Russia appears to have significantly modernized an old nuclear weapons storage bunker in Kaliningrad, the Russian exclave on the Baltic Sea between Poland and Lithuania. The Federation of American Scientists published satellite images this week that show Russia has been renovating the site since 2016 to return it to operational status. In February, Russia deployed advanced, nuclear-capable Iskander-M missiles—which could reach most of Poland and all of the Baltics—to Kaliningrad. “These pictures don’t prove that there are nuclear weapons in Kaliningrad now,” said Hans Kristensen, head of the nuclear information project at FAS. “But they do show it is an active site.”
March for peace
At least 65 Afghans who walked 400 miles across their war-torn nation in the name of peace arrived in the capital, Kabul, this week. After being treated for dehydration at the end of the 38-day march, the activists asked President Ashraf Ghani for a cease-fire between Afghan government and Taliban forces and the removal of foreign troops. “He told us that our demands will be met, but if the Taliban keep attacking us, we will have to defend ourselves,” said Iqbal Khyber, the 27-year-old medical student who led the march. The government and Taliban observed an unprecedented three-day cease-fire last week to mark the end of Ramadan, and Ghani allowed Taliban militants to enter government-controlled cities to pray alongside government officials. Some Afghans, though, fear that militants may now be lurking among them, planning attacks.
India is experiencing the worst water crisis in its history, a new government report says, and millions of lives and livelihoods are at risk. Already, 600 million people—half the country’s population—lack sufficient access to clean water, and 200,000 die every year as a direct result. By 2030, the country’s demand is expected to be twice the supply, thanks to global warming, unchecked development, and an antiquated and overstressed system of leaky pipes. In the mountain resort city of Shimla, where taps recently ran dry, fights broke out as residents lined up with plastic buckets to get water from tanker trucks.
Military exercise scrapped
The U.S. and South Korea announced this week that they had canceled a long-planned joint military exercise scheduled for August, just days after President Trump declared that he would suspend the “war games,” in a surprise concession during his summit with North Korean dictator Kim Jong Un. Last year’s drill involved 17,500 U.S. troops and 50,000 South Koreans practicing a response to a North Korean attack. Analysts said skipping one large-scale game would not hurt U.S. combat readiness, but a total moratorium on major exercises would. Trump got the idea for halting war games as an inducement to Kim, The Wall Street Journal reported, from a conversation last summer with Russian President Vladimir Putin.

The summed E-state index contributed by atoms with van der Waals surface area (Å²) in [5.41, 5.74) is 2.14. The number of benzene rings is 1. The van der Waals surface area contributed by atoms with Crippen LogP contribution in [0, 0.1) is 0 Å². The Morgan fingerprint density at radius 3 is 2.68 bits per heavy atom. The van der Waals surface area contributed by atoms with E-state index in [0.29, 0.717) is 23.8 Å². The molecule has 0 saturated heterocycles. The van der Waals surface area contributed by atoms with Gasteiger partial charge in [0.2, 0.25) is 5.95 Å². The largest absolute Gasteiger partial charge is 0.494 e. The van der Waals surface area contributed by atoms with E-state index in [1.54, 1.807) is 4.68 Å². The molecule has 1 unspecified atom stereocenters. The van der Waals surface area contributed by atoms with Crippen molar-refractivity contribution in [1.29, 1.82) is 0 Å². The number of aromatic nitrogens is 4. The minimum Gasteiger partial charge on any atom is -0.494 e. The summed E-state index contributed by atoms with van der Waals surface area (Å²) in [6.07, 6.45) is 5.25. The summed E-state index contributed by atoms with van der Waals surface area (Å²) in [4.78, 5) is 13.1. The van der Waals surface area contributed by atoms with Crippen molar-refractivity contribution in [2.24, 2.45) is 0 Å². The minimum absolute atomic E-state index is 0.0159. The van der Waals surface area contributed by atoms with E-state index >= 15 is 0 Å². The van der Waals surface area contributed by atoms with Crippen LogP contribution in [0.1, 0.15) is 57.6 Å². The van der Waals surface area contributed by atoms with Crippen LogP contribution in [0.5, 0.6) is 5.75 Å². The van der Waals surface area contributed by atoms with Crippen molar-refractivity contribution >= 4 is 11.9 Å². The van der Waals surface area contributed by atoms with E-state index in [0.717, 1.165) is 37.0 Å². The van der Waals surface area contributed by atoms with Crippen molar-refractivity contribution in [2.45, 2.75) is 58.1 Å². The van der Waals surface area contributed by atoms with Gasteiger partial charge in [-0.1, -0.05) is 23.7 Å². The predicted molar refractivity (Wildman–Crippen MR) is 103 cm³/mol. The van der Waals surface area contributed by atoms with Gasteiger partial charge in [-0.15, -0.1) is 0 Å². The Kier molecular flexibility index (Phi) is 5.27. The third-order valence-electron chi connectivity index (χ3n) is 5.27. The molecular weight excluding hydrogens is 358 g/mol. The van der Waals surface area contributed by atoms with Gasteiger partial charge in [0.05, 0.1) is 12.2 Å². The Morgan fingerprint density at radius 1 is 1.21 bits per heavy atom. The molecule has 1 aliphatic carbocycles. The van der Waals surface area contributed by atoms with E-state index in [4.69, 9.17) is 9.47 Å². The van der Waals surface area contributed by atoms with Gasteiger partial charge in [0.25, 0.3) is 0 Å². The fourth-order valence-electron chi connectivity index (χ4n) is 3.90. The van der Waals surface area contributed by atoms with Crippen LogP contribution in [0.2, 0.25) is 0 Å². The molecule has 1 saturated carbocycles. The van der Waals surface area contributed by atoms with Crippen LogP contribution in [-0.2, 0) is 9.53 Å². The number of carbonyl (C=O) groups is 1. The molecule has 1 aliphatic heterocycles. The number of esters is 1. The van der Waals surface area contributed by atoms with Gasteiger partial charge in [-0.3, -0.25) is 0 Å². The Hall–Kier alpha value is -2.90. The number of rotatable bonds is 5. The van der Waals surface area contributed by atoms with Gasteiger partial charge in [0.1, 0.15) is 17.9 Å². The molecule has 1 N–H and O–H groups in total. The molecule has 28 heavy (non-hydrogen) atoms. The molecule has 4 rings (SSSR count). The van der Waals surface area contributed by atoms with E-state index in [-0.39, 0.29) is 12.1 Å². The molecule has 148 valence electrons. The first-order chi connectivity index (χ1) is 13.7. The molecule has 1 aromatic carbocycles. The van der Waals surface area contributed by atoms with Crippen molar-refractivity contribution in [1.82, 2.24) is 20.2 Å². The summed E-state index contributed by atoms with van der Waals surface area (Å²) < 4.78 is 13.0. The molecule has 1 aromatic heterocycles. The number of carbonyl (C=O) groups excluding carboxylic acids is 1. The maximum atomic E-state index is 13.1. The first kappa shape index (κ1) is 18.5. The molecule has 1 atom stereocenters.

Poachers, smugglers nabbed
Cat Lai, Vietnam
A massive, monthlong global crackdown on illegal animal smuggling has netted thousands of live animals and tons of meat and ivory. Operation Thunderstorm involved police, customs, border, environment, wildlife, and forestry agencies in 92 countries and resulted in hundreds of arrests, including of two flight attendants in Los Angeles caught smuggling live spotted turtles in their carry-ons. Some 43 tons of wild meat were intercepted, including bear, elephant, crocodile, whale, and zebra, and 1.3 tons of elephant ivory, 27,000 reptiles, almost 4,000 birds, 48 live primates, and 14 big cats. Eight tons of pangolin scales, used in Asian medicine, were seized, half in Vietnam on a ship from Congo. Interpol Secretary General Jürgen Stock said the operation revealed how wildlife traffickers use the same routes as other criminals, “often hand-in-hand with tax evasion, corruption, money laundering, and violent crime.”
Pakistani Taliban leader killed
The Pakistani jihadist who ordered the 2012 shooting of the then-15-year-old girls’ education campaigner Malala Yousafzai is dead. Mullah Fazlullah, leader of the Pakistani Taliban, was killed by a U.S. drone strike in Afghanistan last week. More a sermonizer than a fighter, Fazlullah ordered dozens of terrorist attacks in Pakistan, including the 2014 killing of 150 people, mostly children, at a military-run school in Peshawar. Afghan President Ashraf Ghani credited “tireless” intelligence gathering by Afghan agencies for the strike on Fazlullah, who had been hiding in Afghan territory for years. Ghani urged Pakistani authorities to follow suit by exposing Afghan Taliban leaders hiding in Pakistan.